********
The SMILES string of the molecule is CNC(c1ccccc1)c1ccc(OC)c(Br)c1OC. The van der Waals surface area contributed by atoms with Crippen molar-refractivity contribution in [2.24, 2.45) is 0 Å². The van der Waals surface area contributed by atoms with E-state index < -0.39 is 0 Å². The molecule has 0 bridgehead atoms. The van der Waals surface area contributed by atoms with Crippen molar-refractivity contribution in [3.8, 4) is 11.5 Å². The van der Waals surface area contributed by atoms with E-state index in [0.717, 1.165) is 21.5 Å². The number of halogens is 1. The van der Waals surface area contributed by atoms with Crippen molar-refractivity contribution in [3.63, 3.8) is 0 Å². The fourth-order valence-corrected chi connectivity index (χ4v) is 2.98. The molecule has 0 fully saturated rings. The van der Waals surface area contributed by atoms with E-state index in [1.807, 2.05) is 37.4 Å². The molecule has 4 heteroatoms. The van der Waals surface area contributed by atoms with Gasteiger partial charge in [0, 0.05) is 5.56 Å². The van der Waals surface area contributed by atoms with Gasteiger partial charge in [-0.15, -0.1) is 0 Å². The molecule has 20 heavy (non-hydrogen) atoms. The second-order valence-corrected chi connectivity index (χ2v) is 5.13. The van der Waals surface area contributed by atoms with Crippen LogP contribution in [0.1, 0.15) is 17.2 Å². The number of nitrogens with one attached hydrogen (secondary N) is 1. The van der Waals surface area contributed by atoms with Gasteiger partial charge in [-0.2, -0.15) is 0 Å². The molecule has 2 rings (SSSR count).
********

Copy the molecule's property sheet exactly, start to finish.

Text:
The SMILES string of the molecule is CNC(c1ccccc1)c1ccc(OC)c(Br)c1OC. The van der Waals surface area contributed by atoms with Crippen molar-refractivity contribution in [2.24, 2.45) is 0 Å². The van der Waals surface area contributed by atoms with E-state index < -0.39 is 0 Å². The molecule has 0 bridgehead atoms. The van der Waals surface area contributed by atoms with Crippen molar-refractivity contribution in [3.8, 4) is 11.5 Å². The van der Waals surface area contributed by atoms with E-state index in [0.717, 1.165) is 21.5 Å². The number of halogens is 1. The van der Waals surface area contributed by atoms with Crippen molar-refractivity contribution in [3.63, 3.8) is 0 Å². The fourth-order valence-corrected chi connectivity index (χ4v) is 2.98. The molecule has 0 fully saturated rings. The van der Waals surface area contributed by atoms with E-state index in [1.807, 2.05) is 37.4 Å². The molecule has 4 heteroatoms. The van der Waals surface area contributed by atoms with Gasteiger partial charge in [0, 0.05) is 5.56 Å². The van der Waals surface area contributed by atoms with Gasteiger partial charge in [-0.15, -0.1) is 0 Å². The molecule has 20 heavy (non-hydrogen) atoms. The second-order valence-corrected chi connectivity index (χ2v) is 5.13. The van der Waals surface area contributed by atoms with Crippen LogP contribution in [0.1, 0.15) is 17.2 Å². The number of nitrogens with one attached hydrogen (secondary N) is 1. The van der Waals surface area contributed by atoms with Gasteiger partial charge in [-0.2, -0.15) is 0 Å². The molecule has 2 rings (SSSR count).